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Govt defends new job network -

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Reporter: Tanya Nolan

TANYA NOLAN: The Federal Government is defending a move that will see jobs lost as the best way to
get more people into work.

It's released the results of tenders for its new Job Network. Now called Job Services Australia,
the $4-billion new employment service has resulted in fewer job providers.

About 100 businesses have missed out on contracts and they say that will put about
two-and-a-half-thousand people out of work.

But the Minister for Employment Participation Brendan O'Connor says the new service folds seven
separate programs into a 'one-stop-shop' and will provide job seekers with a more personalised

I spoke to the minister earlier today.

Employment Minister Julia Gillard says the aim of the overhaul of the job network is to provide
better employment services to Australia.

How does funding less job providers get more people into jobs?

BRENDAN O'CONNOR: Can I say that the Government started to consult widely with the sector at the
beginning of last year. We knew we had to reform employment services, we made a commitment prior to
the election because the job network system is out of date. It is mired in red tape. It is
fragmented into seven programs.

TANYA NOLAN: But you've just added to the unemployment queue, as many as two-and-a-half-thousand
people will lose their jobs out of this tender process. So how does adding more people to the
already growing unemployment cue make it easier for these people to get jobs?

BRENDAN O'CONNOR: Can I say I understand the disappointment for unsuccessful tenderers and their
staff. But can I say also to you, I am being informed that providers, successful providers are
expanding their services and recruiting additional staff and indeed there will be more employment
services for out of work Australians.

And so there are great opportunities for employees in this field to assist the Government in
providing those services to job seekers.

TANYA NOLAN: But how are you providing more unemployment services?

BRENDAN O'CONNOR: We're providing more employment services in a number of ways. Firstly can I say
other than the $4-billion that we've spent on Job Services Australia, we've announced $300-million
to assist retrenched workers.

We've also announced $145-million to assist in ensuring that out of work apprenticeships find work
with employers or group training companies.

We have 319,000 training places for job seekers over the course of the next five years, which is a
massive training agenda.

TANYA NOLAN: But up to 100 businesses have lost their government tenders for these services so how
can you then guarantee that more people are going to get work when you have less job providers?

BRENDAN O'CONNOR: Well I've indicated to you that of course employment services are expanding.

We have much more resources going into employment services because due to the global recession we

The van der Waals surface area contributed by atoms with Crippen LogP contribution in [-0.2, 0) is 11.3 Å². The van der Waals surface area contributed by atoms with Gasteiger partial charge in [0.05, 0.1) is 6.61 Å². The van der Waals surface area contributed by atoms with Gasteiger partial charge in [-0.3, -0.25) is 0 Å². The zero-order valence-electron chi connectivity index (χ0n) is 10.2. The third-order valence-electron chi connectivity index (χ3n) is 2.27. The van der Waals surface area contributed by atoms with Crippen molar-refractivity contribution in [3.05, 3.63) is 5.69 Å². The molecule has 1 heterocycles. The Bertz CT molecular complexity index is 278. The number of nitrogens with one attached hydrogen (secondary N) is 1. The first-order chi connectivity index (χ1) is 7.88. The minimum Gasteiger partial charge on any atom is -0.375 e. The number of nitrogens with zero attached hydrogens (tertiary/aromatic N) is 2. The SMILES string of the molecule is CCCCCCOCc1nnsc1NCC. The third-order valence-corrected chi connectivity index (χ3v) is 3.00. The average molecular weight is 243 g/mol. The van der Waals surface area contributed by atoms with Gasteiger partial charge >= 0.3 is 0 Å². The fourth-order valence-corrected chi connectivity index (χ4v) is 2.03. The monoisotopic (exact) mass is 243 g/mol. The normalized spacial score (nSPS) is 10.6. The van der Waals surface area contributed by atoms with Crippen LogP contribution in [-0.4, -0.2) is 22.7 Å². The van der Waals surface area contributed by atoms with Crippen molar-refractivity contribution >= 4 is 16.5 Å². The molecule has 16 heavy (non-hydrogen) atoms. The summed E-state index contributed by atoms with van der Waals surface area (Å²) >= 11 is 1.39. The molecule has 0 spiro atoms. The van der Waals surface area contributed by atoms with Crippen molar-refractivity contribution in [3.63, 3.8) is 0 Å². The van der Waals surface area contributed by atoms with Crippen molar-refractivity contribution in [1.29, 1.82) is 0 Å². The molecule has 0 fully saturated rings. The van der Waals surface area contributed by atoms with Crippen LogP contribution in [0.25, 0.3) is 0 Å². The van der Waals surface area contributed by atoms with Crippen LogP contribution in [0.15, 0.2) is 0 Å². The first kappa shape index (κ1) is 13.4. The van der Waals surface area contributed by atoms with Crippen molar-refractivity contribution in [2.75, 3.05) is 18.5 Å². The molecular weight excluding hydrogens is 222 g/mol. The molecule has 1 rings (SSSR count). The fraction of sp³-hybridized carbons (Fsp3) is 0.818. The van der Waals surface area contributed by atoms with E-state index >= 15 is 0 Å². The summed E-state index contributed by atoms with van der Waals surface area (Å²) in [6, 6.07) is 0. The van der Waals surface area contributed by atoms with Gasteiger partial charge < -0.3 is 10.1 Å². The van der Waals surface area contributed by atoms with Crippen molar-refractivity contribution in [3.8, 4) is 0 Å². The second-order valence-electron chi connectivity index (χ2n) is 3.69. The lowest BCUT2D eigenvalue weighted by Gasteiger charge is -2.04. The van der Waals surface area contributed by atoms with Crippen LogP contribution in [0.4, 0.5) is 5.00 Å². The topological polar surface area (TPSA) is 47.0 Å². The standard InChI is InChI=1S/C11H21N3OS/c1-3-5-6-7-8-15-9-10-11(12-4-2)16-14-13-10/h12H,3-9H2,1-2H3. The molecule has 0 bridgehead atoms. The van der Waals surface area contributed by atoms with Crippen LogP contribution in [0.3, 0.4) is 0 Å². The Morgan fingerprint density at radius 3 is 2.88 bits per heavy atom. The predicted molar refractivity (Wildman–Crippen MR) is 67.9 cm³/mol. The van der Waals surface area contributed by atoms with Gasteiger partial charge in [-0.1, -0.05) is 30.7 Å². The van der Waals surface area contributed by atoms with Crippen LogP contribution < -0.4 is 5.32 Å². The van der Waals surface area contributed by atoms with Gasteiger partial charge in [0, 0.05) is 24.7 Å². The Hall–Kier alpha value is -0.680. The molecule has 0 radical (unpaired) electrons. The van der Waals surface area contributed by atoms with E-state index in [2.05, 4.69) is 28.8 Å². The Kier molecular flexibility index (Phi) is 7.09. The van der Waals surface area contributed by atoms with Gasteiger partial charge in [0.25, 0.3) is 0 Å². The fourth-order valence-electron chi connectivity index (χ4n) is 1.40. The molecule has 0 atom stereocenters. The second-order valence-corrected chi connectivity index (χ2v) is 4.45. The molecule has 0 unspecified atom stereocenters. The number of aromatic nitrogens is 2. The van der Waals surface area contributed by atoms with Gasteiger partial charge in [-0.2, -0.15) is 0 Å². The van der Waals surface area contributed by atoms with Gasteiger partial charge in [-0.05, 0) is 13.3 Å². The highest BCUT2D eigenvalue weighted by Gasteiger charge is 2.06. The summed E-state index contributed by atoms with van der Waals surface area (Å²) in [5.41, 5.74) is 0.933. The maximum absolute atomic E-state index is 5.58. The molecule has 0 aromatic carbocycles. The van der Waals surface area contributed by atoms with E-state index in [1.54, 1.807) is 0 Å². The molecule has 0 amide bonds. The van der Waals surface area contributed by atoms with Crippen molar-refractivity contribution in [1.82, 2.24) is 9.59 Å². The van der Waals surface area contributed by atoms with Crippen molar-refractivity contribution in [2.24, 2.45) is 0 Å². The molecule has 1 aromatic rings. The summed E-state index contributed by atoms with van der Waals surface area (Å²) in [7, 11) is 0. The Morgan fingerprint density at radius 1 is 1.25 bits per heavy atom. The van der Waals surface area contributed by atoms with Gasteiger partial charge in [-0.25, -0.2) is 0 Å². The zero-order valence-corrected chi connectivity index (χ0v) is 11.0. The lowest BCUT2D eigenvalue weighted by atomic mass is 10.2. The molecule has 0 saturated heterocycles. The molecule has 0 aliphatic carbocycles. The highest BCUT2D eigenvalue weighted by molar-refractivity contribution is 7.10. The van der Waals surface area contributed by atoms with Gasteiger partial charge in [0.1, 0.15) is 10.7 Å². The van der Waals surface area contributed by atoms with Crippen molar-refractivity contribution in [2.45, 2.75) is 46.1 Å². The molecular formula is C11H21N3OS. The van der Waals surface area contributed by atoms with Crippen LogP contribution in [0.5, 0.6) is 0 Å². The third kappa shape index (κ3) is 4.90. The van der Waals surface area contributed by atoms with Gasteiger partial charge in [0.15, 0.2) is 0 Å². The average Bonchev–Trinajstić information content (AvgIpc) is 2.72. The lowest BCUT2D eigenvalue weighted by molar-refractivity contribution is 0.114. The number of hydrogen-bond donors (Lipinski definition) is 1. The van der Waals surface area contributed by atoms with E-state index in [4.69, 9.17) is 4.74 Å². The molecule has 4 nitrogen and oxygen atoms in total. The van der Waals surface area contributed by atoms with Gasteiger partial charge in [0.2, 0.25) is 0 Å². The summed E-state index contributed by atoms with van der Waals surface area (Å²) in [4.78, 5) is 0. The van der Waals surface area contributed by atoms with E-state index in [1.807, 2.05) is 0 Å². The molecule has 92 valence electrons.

have greater demands for providing support for job seekers.

We are providing non-vocational support because we know a lot of the barriers to employment for
some of these job seekers are indeed not just their skill deficiencies but indeed social issues...


BRENDAN O'CONNOR: And we're attending to those for the very first time.

We also have five homelessness, homeless providers working in this field for the first time; 27 new
Indigenous providers providing the support for Indigenous job seekers.

TANYA NOLAN: But a lot of social services were already provided as part of the job provider network
under the old structure and you've actually cut tenders to a lot of those providers - Mission
Australia, the Salvation Army.

And if I can quote to you the executive Director of Catholics Social Services Australia Frank
Quinlan, he says the department has completely botched the process. He says one agency was told a
fortnight ago it was the preferred choice and found out last night it didn't get a contract.

Is that acceptable?

BRENDAN O'CONNOR: Can I say I understand that there are disappointed unsuccessful tenderers and I
understand that this has been a very difficult process.

This is a massive tender. It actually is involving over 116 local areas, involving 3,000 bids
across the nation.

TANYA NOLAN: But putting a business in a position of weeks of uncertainty over its future, is that

BRENDAN O'CONNOR: This is a difficult task. It's a very large reform. It needed to be done. The job
network system was broken. We've had complaints about its failures. In fact the sector itself told
me that we needed to improve the employment services.

We listened to them and indeed we have now got a one-stop-shop approach to provide services to job
seekers where they can go through one door to access the services they need, rather than going
through up to seven.

TANYA NOLAN: And you're satisfied with the whole handling of it - even the delay in announcing the

BRENDAN O'CONNOR: Look of course I'm disappointed with any problems that have arisen through the
process but can...

TANYA NOLAN: But are you embarrassed about it?

BRENDAN O'CONNOR: Can I say that the department has indicated, the department has overseen this.
There was a problem with that particular issue.

But can I just go back to the...

TANYA NOLAN: But unfortunately the buck stops with you - so are you embarrassed, are you

BRENDAN O'CONNOR: Look this is a tender that's at arm's length. It's been run by the department.
These services will provide better opportunities for job seekers in this country and that's very
important in this time.

TANYA NOLAN: The Minister for Employment Participation Brendan O'Connor.